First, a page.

The Telegraph
Since 1st March, 1999
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Redress route for buyers

JUSTICE S.C. DUTTA, president, State Consumer Disputes Redressal Commission, West Bengal, met readers of The Telegraph at Bhabani Bhavan to answer their queries. Participants included Anil Karmakar, Samir Ganguly, Prasanta Banerjee, Dikshabrata Chowdhury, Sumita Roy Chowdhury, Prabir Basu, Dipa Bose, Asoke Kumar Mukherjee, Barun Prasad, S.H. Khan and I. Ahmed

I. Ahmed: Recently, I purchased an electronic gadget. Within a short period, it developed defects. The shop-owner advised me to contact the manufacturer. I sought compensation but nothing came of my demand. What remedy can I expect from the commission' I feel I have been duped by the manufacturer.

Your feelings are quite justified. If you have the receipt for the gadget, get in touch with the commission and submit an application. Your complaint will be examined and if found appropriate, the commission will help you to get redress by taking appropriate steps against the manufacturer.

Anil Karmakar: In the amendment to the Consumer Protection Act (Copra) of 1986, a provision has been made for payment of fees by the complainant. But, unfortunately, there is no indication whether the fee should be at a flat rate, irrespective of the gravity of the complaint, or by a graded, slab system' Also, the mode of payment is not clarified.

The matter will be set right in due course.

Asoke Kumar Mukherjee: Do you feel that with the imposition of fees for filing complaints, cases against doctors for negligence will decrease'

Actually it is a matter of opinion. It may not be so.

Anil Karmakar: Should not the council adhere to a time-frame while redressing a dispute'

Everyone is aware of the cause of delay. All the commissions, be it at the national, state or district level, are over-burdened. It is natural that a longer time be required for disposing of a case as the commission attaches due importance to each case. Everyone who approaches the commission is attended to.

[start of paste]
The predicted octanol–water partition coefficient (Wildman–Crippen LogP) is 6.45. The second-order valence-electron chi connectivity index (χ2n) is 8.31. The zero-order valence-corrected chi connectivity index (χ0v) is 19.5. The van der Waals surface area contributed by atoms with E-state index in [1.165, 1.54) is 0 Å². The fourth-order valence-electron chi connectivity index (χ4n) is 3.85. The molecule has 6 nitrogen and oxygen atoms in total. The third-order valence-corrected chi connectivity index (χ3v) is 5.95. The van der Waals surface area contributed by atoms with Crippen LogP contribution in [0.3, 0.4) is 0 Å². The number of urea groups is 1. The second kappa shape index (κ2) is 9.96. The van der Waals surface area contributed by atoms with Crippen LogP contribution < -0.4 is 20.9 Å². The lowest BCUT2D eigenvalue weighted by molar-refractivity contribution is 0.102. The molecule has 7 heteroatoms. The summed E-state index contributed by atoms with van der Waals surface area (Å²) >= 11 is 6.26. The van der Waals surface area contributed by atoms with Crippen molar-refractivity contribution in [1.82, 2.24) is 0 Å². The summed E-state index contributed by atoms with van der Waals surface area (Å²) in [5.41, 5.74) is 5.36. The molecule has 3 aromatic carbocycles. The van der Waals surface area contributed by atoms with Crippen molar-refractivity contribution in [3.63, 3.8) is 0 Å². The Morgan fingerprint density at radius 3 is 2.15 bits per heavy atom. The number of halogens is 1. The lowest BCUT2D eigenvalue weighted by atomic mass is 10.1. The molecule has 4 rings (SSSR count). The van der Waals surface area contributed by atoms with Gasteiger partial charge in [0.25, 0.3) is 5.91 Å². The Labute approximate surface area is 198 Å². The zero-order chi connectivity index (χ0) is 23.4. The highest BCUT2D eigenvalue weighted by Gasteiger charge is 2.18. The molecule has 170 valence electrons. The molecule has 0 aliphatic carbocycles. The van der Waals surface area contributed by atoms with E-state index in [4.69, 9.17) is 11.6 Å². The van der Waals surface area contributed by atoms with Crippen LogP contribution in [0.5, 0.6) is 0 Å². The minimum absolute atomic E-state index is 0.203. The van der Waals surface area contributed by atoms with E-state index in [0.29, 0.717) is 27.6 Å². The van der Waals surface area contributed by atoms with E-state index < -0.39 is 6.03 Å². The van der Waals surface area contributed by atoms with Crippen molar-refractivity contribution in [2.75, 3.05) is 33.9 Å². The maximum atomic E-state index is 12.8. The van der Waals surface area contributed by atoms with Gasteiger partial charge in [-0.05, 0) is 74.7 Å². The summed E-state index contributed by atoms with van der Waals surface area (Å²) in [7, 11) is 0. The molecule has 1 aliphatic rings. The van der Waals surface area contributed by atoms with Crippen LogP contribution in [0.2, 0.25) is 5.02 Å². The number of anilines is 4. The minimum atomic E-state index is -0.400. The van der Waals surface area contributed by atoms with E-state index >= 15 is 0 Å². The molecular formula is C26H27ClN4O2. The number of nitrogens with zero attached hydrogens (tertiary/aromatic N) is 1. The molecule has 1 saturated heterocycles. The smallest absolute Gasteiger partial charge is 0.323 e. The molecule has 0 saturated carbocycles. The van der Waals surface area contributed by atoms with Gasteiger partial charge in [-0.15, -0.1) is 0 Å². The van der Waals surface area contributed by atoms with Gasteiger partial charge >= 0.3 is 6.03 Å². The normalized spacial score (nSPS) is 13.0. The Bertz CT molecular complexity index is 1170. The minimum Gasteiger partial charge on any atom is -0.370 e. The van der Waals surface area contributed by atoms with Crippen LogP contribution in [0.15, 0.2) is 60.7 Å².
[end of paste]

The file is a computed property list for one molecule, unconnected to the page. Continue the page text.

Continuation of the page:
Samir Ganguly: Can the contractual obligation between a landlord and his tenant be adjusted by the commission'

This kind of case is not usually taken up by the commission. In a dispute between landlord and tenant, an expert authority exists to mediate.

Samir Ganguly: What happens when a consumer moves a higher court after refusing to accept the verdict given by the commission'

The commission tries to settle a dispute between two parties. But if a consumer moves the high court, the commission forwards the relevant papers to the court, if asked to.

Prasanta Banerjee: In the last amendment to the earlier consumer Act, there are some lacunae that need to be removed by way of vesting more power on the commission at a different level. Is there any scope'

Where the award is payment of money, a provision has been made for sending the order to the district magistrate of the district concerned for recovery of the amount, under the Public Debt Recovery Act. The commission keeps watch, so that the complainant is satisfied after the completion of the whole process. We always make every effort to give relief to every consumer who approaches the commission with genuine complaints and relevant papers.

Dikshabrata Chowdhury: The apex consumer court, in a landmark judgment, has directed that disputes relating to deficiency of service by cooperative societies can be tried under Copra. Do you foresee a barrage of cases against cooperative societies'

Certainly, there will be a good number of cases in view of the decision. It will also help disposal of cases and quite obviously, the period of delay will decrease.

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